a Cat Was Annoyed and a Poet Was Booted
had a cat.
There is nothing odd in that
(I might make a little pun about the Mews!)
But what is really more
Remarkable, she wore
A pair of pointed patent-leather shoes.
And I doubt me greatly whether
E'er you heard the like of that:
Pointed shoes of patent-leather
On a cat!
His time he used to pass
Writing sonnets, on the grass
(I might say something good on pen and sward!)
While the cat sat near at hand,
Trying hard to understand
The poems he occasionally roared.
(I myself possess a feline,
But when poetry I roar
He is sure to make a bee-line
For the door.)
The poet, cent by cent,
All his patrimony spent
(I might tell how he went from verse to werse!)
Till the cat was sure she could,
By advising, do him good.
So addressed him in a manner that was terse:
"We are bound toward the scuppers,
And the time has come to act,
Or we'll both be on our uppers
For a fact!"
On her boot she fixed her eye,
But the boot made no reply
(I might say: "Couldn't speak to save its sole!")
And the foolish bard, instead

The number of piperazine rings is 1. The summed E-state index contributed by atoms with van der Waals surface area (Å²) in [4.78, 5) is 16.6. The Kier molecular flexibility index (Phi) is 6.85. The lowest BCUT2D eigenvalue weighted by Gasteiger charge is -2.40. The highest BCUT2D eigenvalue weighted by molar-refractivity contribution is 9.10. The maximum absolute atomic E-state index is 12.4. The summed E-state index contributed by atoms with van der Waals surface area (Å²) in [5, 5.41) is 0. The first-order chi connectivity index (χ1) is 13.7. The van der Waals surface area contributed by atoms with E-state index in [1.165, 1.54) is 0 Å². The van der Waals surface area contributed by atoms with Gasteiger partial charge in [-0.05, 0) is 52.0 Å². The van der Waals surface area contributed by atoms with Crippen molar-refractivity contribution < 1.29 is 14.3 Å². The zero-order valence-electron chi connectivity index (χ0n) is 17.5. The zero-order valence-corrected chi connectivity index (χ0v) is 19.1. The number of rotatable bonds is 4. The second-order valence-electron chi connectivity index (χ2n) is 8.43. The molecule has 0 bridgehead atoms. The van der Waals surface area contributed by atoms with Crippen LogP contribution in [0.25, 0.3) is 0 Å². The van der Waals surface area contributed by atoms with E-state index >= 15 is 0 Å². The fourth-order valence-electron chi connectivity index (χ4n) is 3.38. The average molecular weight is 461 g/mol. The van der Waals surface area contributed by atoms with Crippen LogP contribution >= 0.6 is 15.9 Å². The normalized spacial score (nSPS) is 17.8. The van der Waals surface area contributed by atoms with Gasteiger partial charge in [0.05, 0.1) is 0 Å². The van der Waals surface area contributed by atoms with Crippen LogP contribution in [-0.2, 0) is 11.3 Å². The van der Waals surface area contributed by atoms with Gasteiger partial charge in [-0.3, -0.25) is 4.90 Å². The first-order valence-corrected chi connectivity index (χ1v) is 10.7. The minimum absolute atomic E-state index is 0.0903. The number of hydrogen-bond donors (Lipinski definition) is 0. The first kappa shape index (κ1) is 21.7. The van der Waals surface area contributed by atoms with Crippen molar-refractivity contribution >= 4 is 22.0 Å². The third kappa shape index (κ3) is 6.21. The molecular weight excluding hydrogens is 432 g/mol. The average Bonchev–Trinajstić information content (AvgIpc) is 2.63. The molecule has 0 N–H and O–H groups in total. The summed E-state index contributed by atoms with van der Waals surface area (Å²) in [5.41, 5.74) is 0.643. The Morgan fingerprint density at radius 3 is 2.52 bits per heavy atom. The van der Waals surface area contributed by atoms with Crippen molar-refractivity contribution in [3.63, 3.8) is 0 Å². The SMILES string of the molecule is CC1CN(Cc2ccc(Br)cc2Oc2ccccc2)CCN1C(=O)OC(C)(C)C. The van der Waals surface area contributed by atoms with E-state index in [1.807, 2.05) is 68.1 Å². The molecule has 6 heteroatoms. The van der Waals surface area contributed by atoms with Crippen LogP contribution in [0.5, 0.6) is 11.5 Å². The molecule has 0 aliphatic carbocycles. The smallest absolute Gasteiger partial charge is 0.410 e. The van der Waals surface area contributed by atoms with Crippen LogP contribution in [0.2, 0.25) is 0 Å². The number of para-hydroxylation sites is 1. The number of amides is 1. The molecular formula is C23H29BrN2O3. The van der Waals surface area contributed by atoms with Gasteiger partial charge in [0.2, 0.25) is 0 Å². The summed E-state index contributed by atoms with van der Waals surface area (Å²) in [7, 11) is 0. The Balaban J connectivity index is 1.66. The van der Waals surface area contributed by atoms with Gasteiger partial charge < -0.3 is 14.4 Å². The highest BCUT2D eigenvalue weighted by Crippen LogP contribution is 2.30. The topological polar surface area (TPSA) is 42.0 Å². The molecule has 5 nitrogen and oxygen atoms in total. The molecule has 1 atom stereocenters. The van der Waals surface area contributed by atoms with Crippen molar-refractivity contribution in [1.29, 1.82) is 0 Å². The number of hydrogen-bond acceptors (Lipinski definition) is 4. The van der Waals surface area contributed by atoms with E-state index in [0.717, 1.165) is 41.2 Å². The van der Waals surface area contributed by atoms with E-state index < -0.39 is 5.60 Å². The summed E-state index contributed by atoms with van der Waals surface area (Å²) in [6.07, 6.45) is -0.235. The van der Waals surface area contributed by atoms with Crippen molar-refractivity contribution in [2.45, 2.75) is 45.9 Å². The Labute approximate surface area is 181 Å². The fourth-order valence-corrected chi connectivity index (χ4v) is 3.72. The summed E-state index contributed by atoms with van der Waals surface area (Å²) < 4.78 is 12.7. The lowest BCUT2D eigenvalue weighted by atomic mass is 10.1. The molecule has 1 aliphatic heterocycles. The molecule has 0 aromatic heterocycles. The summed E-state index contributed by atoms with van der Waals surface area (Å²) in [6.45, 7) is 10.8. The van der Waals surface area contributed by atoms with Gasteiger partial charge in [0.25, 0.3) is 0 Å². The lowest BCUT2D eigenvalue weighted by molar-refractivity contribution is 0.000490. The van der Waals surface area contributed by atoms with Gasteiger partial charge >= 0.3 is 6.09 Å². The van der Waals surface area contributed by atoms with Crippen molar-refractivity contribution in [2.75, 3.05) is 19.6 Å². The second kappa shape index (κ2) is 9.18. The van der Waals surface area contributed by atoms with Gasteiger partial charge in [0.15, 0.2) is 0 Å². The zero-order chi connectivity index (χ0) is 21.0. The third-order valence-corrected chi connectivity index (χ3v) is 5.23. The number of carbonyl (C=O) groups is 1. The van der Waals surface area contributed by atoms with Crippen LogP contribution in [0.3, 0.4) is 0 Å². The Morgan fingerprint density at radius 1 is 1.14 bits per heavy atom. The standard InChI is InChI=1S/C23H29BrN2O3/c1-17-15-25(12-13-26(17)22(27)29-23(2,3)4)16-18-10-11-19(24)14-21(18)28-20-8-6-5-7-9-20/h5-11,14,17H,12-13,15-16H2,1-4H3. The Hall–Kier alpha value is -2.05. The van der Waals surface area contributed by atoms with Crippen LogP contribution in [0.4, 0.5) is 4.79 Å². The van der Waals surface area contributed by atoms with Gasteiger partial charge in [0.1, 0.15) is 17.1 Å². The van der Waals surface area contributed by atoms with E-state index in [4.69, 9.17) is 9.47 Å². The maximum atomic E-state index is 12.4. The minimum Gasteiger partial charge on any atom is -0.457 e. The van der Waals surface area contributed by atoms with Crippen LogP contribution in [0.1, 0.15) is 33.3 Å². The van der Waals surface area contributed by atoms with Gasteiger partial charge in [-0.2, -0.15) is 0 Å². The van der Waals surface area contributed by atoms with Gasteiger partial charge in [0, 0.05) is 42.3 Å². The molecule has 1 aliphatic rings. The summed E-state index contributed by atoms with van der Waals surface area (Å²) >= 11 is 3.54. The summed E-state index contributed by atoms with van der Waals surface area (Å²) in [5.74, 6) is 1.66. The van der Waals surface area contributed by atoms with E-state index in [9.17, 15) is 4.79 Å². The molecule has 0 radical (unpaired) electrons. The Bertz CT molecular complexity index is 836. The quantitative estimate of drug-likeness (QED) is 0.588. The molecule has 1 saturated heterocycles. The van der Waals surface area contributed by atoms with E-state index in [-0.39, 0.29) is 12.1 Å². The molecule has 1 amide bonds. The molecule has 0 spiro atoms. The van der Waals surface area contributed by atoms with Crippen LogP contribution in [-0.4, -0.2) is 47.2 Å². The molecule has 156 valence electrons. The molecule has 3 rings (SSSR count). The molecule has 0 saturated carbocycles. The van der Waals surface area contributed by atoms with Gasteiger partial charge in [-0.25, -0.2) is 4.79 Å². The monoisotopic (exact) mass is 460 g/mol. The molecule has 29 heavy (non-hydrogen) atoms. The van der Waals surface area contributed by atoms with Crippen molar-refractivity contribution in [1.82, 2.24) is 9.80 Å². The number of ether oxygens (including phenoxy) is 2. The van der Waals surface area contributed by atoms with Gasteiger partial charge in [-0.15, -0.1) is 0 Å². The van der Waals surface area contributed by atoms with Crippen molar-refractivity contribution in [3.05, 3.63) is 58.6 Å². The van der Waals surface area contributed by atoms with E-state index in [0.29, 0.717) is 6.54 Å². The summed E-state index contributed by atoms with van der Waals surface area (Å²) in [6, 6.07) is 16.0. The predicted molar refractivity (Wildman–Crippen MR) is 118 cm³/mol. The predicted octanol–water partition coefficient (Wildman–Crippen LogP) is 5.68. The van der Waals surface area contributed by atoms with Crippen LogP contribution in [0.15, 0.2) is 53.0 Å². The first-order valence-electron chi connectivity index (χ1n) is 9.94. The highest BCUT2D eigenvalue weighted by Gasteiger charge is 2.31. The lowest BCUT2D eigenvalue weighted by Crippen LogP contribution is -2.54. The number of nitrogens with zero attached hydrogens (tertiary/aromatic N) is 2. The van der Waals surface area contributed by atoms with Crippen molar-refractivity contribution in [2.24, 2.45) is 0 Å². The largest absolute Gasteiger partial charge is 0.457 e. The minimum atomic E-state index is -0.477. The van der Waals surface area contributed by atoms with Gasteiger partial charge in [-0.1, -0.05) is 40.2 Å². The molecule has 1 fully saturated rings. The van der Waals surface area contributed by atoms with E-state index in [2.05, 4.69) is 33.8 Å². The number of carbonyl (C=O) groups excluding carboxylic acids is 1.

Of responding, only read
A verse that wasn't bad upon the whole.
And it pleased the cat so greatly,
Though she knew not what it meant,
That I'll quote approximately
How it went:
"If I should live to be
The last leaf upon the tree"
(I might put in: "I think I'd just as leaf!")
"Let them smile, as I do now,
At the old forsaken bough"
Well, he'd plagiarized it bodily, in brief!
But that cat of simple breeding
Couldn't read the lines between,
So she took it to a leading
She was jarred and very sore
When they showed her to the door.
(I might hit off the door that was a jar!)
To the spot she swift returned
Where the poet sighed and yearned,
And she told him that he'd gone a little far.
"Your performance with this rhyme has
Made me absolutely sick,"
She remarked. "I think the time has
Come to kick!"
I could fill up half the page
With descriptions of her rage
(I might say that she went a bit too fur!)
When he smiled and murmured: "Shoo!"
"There is one thing I can do!"
She answered with a wrathful kind of purr.
"You may shoo me, and it suit you,
But I feel my conscience bid
Me, as tit for tat, to boot you!"
(Which she did.)
The Moral of the plot
(Though I say it, as should not!)
Is: An editor is difficult to suit.
But again there're other times
When the man who fashions rhymes
Is a rascal, and a bully one to boot!
Guy Wetmore. Grimm Tales Made Gay. Boston: Houghton, Mifflin
& Co., 1902.